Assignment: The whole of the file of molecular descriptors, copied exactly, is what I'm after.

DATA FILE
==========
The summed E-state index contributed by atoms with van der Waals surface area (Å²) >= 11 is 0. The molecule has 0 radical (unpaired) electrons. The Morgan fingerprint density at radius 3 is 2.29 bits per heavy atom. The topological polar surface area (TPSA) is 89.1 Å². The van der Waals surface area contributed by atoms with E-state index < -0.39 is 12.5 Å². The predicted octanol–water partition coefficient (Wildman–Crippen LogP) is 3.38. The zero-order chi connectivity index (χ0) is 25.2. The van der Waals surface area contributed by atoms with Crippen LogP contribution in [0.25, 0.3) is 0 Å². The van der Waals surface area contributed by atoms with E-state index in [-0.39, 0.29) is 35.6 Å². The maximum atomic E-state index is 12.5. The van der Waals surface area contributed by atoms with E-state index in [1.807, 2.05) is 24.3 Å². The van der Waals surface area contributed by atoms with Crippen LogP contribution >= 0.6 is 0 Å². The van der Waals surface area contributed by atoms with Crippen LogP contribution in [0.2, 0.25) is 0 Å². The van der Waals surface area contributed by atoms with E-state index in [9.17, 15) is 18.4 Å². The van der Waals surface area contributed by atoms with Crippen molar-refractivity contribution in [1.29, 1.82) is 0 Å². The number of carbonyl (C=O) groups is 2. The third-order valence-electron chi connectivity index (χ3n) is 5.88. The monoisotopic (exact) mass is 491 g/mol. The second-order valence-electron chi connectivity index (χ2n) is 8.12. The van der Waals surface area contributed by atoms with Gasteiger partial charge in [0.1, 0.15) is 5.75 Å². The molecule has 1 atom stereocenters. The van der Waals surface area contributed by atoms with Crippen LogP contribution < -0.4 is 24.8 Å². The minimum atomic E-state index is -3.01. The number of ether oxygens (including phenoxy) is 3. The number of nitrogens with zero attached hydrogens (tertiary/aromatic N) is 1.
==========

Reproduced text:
The summed E-state index contributed by atoms with van der Waals surface area (Å²) >= 11 is 0. The molecule has 0 radical (unpaired) electrons. The Morgan fingerprint density at radius 3 is 2.29 bits per heavy atom. The topological polar surface area (TPSA) is 89.1 Å². The van der Waals surface area contributed by atoms with E-state index < -0.39 is 12.5 Å². The predicted octanol–water partition coefficient (Wildman–Crippen LogP) is 3.38. The zero-order chi connectivity index (χ0) is 25.2. The van der Waals surface area contributed by atoms with Crippen LogP contribution in [0.25, 0.3) is 0 Å². The van der Waals surface area contributed by atoms with E-state index in [-0.39, 0.29) is 35.6 Å². The maximum atomic E-state index is 12.5. The van der Waals surface area contributed by atoms with E-state index in [1.807, 2.05) is 24.3 Å². The van der Waals surface area contributed by atoms with Crippen LogP contribution >= 0.6 is 0 Å². The van der Waals surface area contributed by atoms with Crippen LogP contribution in [0.2, 0.25) is 0 Å². The van der Waals surface area contributed by atoms with E-state index in [9.17, 15) is 18.4 Å². The van der Waals surface area contributed by atoms with Crippen molar-refractivity contribution in [1.29, 1.82) is 0 Å². The number of carbonyl (C=O) groups is 2. The third-order valence-electron chi connectivity index (χ3n) is 5.88. The monoisotopic (exact) mass is 491 g/mol. The second-order valence-electron chi connectivity index (χ2n) is 8.12. The van der Waals surface area contributed by atoms with Gasteiger partial charge in [0.1, 0.15) is 5.75 Å². The molecule has 1 atom stereocenters. The van der Waals surface area contributed by atoms with Crippen LogP contribution < -0.4 is 24.8 Å². The minimum atomic E-state index is -3.01. The number of ether oxygens (including phenoxy) is 3. The number of nitrogens with zero attached hydrogens (tertiary/aromatic N) is 1.